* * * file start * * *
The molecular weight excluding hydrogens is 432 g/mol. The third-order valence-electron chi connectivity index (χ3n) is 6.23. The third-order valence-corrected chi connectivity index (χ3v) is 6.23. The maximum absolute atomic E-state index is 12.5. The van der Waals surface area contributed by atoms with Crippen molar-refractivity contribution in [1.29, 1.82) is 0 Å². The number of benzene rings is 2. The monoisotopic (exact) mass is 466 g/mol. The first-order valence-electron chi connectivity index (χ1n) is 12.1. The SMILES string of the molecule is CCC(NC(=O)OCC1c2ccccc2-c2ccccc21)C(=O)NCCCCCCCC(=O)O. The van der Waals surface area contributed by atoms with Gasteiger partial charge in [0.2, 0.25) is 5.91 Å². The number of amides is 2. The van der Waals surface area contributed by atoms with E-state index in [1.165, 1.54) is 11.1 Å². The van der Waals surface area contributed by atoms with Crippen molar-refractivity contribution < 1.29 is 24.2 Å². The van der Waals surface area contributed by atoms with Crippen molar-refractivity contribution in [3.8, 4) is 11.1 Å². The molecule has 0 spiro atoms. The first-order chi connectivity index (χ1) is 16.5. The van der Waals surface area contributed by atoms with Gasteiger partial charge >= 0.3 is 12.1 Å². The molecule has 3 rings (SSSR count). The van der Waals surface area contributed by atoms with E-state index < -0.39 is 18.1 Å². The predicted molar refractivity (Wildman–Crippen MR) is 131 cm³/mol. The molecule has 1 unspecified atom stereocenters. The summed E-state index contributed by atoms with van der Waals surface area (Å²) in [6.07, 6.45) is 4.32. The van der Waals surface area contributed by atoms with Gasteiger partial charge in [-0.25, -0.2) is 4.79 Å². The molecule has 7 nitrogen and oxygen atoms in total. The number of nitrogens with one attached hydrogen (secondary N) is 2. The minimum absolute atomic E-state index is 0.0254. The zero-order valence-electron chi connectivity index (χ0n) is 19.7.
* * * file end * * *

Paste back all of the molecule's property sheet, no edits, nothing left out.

The molecular weight excluding hydrogens is 432 g/mol. The third-order valence-electron chi connectivity index (χ3n) is 6.23. The third-order valence-corrected chi connectivity index (χ3v) is 6.23. The maximum absolute atomic E-state index is 12.5. The van der Waals surface area contributed by atoms with Crippen molar-refractivity contribution in [1.29, 1.82) is 0 Å². The number of benzene rings is 2. The monoisotopic (exact) mass is 466 g/mol. The first-order valence-electron chi connectivity index (χ1n) is 12.1. The SMILES string of the molecule is CCC(NC(=O)OCC1c2ccccc2-c2ccccc21)C(=O)NCCCCCCCC(=O)O. The van der Waals surface area contributed by atoms with Gasteiger partial charge in [0.2, 0.25) is 5.91 Å². The number of amides is 2. The van der Waals surface area contributed by atoms with E-state index in [1.165, 1.54) is 11.1 Å². The van der Waals surface area contributed by atoms with Crippen molar-refractivity contribution < 1.29 is 24.2 Å². The van der Waals surface area contributed by atoms with Crippen molar-refractivity contribution in [3.8, 4) is 11.1 Å². The molecule has 0 spiro atoms. The first-order chi connectivity index (χ1) is 16.5. The van der Waals surface area contributed by atoms with Gasteiger partial charge >= 0.3 is 12.1 Å². The molecule has 3 rings (SSSR count). The van der Waals surface area contributed by atoms with E-state index < -0.39 is 18.1 Å². The predicted molar refractivity (Wildman–Crippen MR) is 131 cm³/mol. The molecule has 1 unspecified atom stereocenters. The summed E-state index contributed by atoms with van der Waals surface area (Å²) in [6.07, 6.45) is 4.32. The van der Waals surface area contributed by atoms with Gasteiger partial charge in [-0.25, -0.2) is 4.79 Å². The molecule has 7 nitrogen and oxygen atoms in total. The number of nitrogens with one attached hydrogen (secondary N) is 2. The minimum absolute atomic E-state index is 0.0254. The zero-order valence-electron chi connectivity index (χ0n) is 19.7.